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Yellow-bellied Waxbill (Swee waxbill)

DE: Gelbbauchastrild, NL: Geelbuikastrilde (Abessijntje), FR: Astrild à ventre jaune,
ES: Astrild Swee de Africa, IT: Astrilde dell’Africa oriëntale, PT: Estrilda de barriga amarela,
DK: Grønrygget Astrild, SW: Grönryggad astrild, NO: Gulbukastrild, FI: Oliivivahanokka,
PL: Aastryld siwoglowy, CZ: Astrild ctyrbarvý, HU: Sárgahasú asztrild

Coccopygia quartinia

Coccopygia quartinia quartinia
Coccopygia q. kilimensis
Coccopygia q. stuartirwini (Former scientic name was Estrilda)

Origin: Ethiopia, Eritrea, Sudan, D. R. Congo (Zaire), Uganda, Kenya, Tanzania, Malawi, Zambia, Zimbabwe

Length: 8-9 cm

Yellow-bellied Waxbill (male)

Yellow-bellied Waxbill (male)

Yellow-bellied Waxbill (female)

Yellow-bellied Waxbill (female)

Food: Grass seeds and small millet seeds are the birds’ staple food. They pick the seeds from the plants or look for ripe seeds fallen to the ground. Furthermore, they eat small insects now and then, the proportion of live food being temporarily larger when they have their young to feed.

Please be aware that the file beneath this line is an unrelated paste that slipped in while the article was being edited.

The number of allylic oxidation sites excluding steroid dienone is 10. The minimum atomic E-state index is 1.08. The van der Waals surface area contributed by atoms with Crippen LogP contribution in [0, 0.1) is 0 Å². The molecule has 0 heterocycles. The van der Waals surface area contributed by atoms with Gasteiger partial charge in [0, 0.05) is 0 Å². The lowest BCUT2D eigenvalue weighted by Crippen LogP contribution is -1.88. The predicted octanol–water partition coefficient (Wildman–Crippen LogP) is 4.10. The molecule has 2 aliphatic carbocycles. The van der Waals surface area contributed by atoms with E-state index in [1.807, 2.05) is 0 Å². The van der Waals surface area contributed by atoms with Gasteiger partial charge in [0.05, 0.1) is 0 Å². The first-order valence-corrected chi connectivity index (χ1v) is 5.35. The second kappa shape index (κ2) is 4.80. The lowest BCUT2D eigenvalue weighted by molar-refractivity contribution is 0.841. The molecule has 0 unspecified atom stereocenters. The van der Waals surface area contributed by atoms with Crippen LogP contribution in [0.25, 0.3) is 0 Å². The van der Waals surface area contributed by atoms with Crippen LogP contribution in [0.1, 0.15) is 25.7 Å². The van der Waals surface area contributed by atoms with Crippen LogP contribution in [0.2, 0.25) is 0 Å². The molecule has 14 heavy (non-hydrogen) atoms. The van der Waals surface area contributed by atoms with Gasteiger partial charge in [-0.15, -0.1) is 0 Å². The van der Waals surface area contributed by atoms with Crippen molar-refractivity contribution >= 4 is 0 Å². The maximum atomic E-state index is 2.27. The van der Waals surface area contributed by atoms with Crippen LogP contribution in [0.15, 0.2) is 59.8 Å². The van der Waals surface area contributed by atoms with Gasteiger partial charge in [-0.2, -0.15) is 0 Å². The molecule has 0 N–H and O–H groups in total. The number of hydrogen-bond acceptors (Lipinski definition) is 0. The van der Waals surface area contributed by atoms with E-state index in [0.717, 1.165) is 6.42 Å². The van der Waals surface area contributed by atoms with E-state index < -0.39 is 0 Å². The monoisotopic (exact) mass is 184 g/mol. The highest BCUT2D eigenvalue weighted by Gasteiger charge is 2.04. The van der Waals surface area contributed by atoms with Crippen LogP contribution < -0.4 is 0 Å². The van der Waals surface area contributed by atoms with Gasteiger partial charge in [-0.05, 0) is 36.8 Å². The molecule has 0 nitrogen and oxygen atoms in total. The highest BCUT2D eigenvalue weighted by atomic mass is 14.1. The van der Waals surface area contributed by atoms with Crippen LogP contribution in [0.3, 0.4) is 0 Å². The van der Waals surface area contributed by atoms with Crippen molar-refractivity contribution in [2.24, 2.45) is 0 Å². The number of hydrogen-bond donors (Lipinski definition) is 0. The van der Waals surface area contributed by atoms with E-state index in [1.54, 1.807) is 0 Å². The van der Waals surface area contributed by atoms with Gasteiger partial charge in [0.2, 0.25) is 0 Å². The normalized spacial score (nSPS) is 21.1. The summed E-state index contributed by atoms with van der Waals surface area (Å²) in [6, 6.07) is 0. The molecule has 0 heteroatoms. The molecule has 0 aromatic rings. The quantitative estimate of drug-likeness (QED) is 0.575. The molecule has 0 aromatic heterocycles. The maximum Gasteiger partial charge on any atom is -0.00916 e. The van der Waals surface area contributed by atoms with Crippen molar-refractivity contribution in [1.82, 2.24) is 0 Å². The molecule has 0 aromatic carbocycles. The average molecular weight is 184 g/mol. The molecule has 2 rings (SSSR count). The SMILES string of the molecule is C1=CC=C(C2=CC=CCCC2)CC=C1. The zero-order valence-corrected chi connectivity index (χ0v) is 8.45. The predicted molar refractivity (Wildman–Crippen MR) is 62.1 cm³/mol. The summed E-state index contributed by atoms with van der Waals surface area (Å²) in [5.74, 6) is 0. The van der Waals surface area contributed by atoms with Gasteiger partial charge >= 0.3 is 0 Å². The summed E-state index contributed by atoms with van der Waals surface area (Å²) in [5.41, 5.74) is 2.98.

Yellow-bellied Waxbills live in pairs or small families. Sometimes they are observed in arger numbers, looking for food together with other small species. They take their food very fast and are constantly on the alert, immediately shooting away to seek cover when they spot trouble.

In captivity, Swee waxbills, like the melanotis species, are difficult to stay alive. There seems to be a lack of some vital nutritional elements.

To show you how small the young are, on the middle picture you see a young 1 day old together with a Purple grenadier 1 day old.

Two nests

Yellow-bellied Waxbills – Two nests

young, 1 day old

Yellow-bellied Waxbill young, 1 day old (left)

2 young ones, 2 weeks old

Yellow-bellied Waxbills – 2 young ones 2 weeks old